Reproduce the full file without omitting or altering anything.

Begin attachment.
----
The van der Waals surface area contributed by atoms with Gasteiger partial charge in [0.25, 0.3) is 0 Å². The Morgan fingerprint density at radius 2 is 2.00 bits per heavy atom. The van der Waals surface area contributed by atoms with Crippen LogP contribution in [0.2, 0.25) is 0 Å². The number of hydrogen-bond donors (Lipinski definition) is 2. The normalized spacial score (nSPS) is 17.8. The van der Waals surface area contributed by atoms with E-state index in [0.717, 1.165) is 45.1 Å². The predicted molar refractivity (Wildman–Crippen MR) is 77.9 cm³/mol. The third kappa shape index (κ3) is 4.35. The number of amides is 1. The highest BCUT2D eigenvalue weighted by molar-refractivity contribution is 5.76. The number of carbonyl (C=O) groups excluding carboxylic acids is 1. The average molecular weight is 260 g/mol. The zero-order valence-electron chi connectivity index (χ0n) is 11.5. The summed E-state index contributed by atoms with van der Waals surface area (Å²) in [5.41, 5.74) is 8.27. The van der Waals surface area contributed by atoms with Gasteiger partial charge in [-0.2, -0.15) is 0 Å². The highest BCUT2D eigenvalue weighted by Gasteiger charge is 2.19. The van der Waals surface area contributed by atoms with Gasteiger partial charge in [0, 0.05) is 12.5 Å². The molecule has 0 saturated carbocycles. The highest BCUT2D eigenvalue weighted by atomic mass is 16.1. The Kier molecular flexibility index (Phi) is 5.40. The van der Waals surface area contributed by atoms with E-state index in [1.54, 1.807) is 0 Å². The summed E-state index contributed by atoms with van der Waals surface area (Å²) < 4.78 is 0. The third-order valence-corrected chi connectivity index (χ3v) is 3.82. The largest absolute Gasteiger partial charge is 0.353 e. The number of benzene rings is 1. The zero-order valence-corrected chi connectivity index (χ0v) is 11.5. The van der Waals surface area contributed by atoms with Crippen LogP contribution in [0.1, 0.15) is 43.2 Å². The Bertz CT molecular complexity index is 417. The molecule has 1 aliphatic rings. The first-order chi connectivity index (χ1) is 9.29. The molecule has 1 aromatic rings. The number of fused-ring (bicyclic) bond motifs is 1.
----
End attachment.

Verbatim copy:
The van der Waals surface area contributed by atoms with Gasteiger partial charge in [0.25, 0.3) is 0 Å². The Morgan fingerprint density at radius 2 is 2.00 bits per heavy atom. The van der Waals surface area contributed by atoms with Crippen LogP contribution in [0.2, 0.25) is 0 Å². The number of hydrogen-bond donors (Lipinski definition) is 2. The normalized spacial score (nSPS) is 17.8. The van der Waals surface area contributed by atoms with E-state index in [0.717, 1.165) is 45.1 Å². The predicted molar refractivity (Wildman–Crippen MR) is 77.9 cm³/mol. The third kappa shape index (κ3) is 4.35. The number of amides is 1. The highest BCUT2D eigenvalue weighted by molar-refractivity contribution is 5.76. The number of carbonyl (C=O) groups excluding carboxylic acids is 1. The average molecular weight is 260 g/mol. The zero-order valence-electron chi connectivity index (χ0n) is 11.5. The summed E-state index contributed by atoms with van der Waals surface area (Å²) in [5.41, 5.74) is 8.27. The van der Waals surface area contributed by atoms with Gasteiger partial charge in [-0.2, -0.15) is 0 Å². The highest BCUT2D eigenvalue weighted by Gasteiger charge is 2.19. The van der Waals surface area contributed by atoms with Gasteiger partial charge in [0, 0.05) is 12.5 Å². The molecule has 0 saturated carbocycles. The highest BCUT2D eigenvalue weighted by atomic mass is 16.1. The Kier molecular flexibility index (Phi) is 5.40. The van der Waals surface area contributed by atoms with E-state index in [1.54, 1.807) is 0 Å². The summed E-state index contributed by atoms with van der Waals surface area (Å²) < 4.78 is 0. The third-order valence-corrected chi connectivity index (χ3v) is 3.82. The largest absolute Gasteiger partial charge is 0.353 e. The number of benzene rings is 1. The zero-order valence-corrected chi connectivity index (χ0v) is 11.5. The van der Waals surface area contributed by atoms with Crippen LogP contribution in [0.1, 0.15) is 43.2 Å². The Bertz CT molecular complexity index is 417. The molecule has 1 aliphatic rings. The first-order chi connectivity index (χ1) is 9.29. The molecule has 1 aromatic rings. The number of fused-ring (bicyclic) bond motifs is 1.